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Community perceptions of intimate partner violence--a qualitative study from urban Tanzania.

Laisser RM, Nyström L, Lugina HI, Emmelin M - BMC Womens Health (2011)

Bottom Line: At the relationship level, the category "Results in emotional entrapment" shows the shame and self-blame that is often the result of a violent relationship.At the individual level, an increasing openness makes it possible for women to report, ask for help, and become proactive in suggesting preventive measures.At the macro level, preventive efforts must be prioritized through re-enforcement of legal rights, and provision of adequate medical and social welfare services for both survivors and perpetrators.

View Article: PubMed Central - HTML - PubMed

Affiliation: Muhimbili University of Health and Allied Sciences (MUHAS), Midwifery School, PO Box 65006, Dar es Salaam, Tanzania. rlaisser@hotmail.com

ABSTRACT

Background: Intimate partner violence against women is a prevailing public health problem in Tanzania, where four of ten women have a lifetime exposure to physical or sexual violence by their male partners. To be able to suggest relevant and feasible community and health care based interventions, we explored community members' understanding and their responses to intimate partner violence.

Methods: A qualitative study using focus group discussions with 75 men and women was conducted in a community setting of urban Tanzania. We analysed data using a grounded theory approach and relate our findings to the ecological framework of intimate partner violence.

Results: The analysis resulted in one core category, "Moving from frustration to questioning traditional gender norms", that denoted a community in transition where the effects of intimate partner violence had started to fuel a wish for change. At the societal level, the category "Justified as part of male prestige" illustrates how masculinity prevails to justify violence. At the community level, the category "Viewed as discreditable and unfair" indicates community recognition of intimate partner violence as a human rights concern. At the relationship level, the category "Results in emotional entrapment" shows the shame and self-blame that is often the result of a violent relationship. At the individual level, the risk factors for intimate partner violence were primarily associated with male characteristics; the category "Fed up with passivity" emerged as an indication that community members also acknowledge their own responsibility for change in actions.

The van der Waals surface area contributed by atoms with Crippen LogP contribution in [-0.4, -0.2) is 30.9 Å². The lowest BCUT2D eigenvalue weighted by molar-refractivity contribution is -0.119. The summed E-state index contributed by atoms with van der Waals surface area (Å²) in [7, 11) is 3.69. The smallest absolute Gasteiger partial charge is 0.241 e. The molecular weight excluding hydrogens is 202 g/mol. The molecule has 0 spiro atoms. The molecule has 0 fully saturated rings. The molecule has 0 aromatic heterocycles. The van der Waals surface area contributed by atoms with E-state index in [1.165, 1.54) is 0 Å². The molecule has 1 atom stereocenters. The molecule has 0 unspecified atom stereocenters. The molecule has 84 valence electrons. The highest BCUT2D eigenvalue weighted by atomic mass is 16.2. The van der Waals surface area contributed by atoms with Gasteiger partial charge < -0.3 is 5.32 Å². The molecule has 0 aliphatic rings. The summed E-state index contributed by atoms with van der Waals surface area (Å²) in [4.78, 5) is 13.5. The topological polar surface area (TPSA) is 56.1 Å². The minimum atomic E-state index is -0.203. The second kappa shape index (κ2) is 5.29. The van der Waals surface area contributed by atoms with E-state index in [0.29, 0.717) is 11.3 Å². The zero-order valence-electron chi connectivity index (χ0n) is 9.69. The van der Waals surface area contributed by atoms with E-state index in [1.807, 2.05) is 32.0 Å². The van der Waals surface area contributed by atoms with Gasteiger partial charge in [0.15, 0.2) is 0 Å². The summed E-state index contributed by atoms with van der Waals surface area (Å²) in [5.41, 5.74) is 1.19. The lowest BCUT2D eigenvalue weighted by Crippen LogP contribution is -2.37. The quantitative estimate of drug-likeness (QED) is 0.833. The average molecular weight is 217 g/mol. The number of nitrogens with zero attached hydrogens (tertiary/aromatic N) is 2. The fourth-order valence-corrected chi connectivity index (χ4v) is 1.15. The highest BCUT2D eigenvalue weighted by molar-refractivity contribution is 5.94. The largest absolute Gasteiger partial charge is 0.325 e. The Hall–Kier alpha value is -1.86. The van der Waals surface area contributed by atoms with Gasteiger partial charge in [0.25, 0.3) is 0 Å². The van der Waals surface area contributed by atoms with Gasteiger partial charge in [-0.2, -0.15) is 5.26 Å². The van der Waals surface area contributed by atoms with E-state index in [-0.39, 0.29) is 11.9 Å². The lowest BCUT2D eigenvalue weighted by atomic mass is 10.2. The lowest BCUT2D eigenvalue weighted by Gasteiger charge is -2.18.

Conclusions: Prevailing gender norms in Tanzania accept women's subordination and justify male violence towards women. At the individual level, an increasing openness makes it possible for women to report, ask for help, and become proactive in suggesting preventive measures. At the community level, there is an increased willingness to intervene but further consciousness-raising of the human rights perspective of violence, as well as actively engaging men. At the macro level, preventive efforts must be prioritized through re-enforcement of legal rights, and provision of adequate medical and social welfare services for both survivors and perpetrators.

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Linking the results to the ecological framework. {Societal (white ellipse), community (light grey ellipse), relationship (dark grey ellipse), and individual (darkest grey ellipse) levels of the ecological framework. Core category = white text within the arrow, categories = bolded, sub-categories = bulleted. Quotations (in boxes).
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Figure 2: Linking the results to the ecological framework. {Societal (white ellipse), community (light grey ellipse), relationship (dark grey ellipse), and individual (darkest grey ellipse) levels of the ecological framework. Core category = white text within the arrow, categories = bolded, sub-categories = bulleted. Quotations (in boxes).

Mentions: Our findings denote a community in transition, where the effects of intimate partner violence have started to fuel a wish for change. Consistent with the ecological model developed by Heise [39], the results indicate linkages between individual, relationship, community and societal influences for both understanding and response to IPV against women. Hence, this discussion will follow the ecological model which gives a comprehensive and important framework for illustrating community perceptions of violence against women, including IPV [39]. See Figure 2.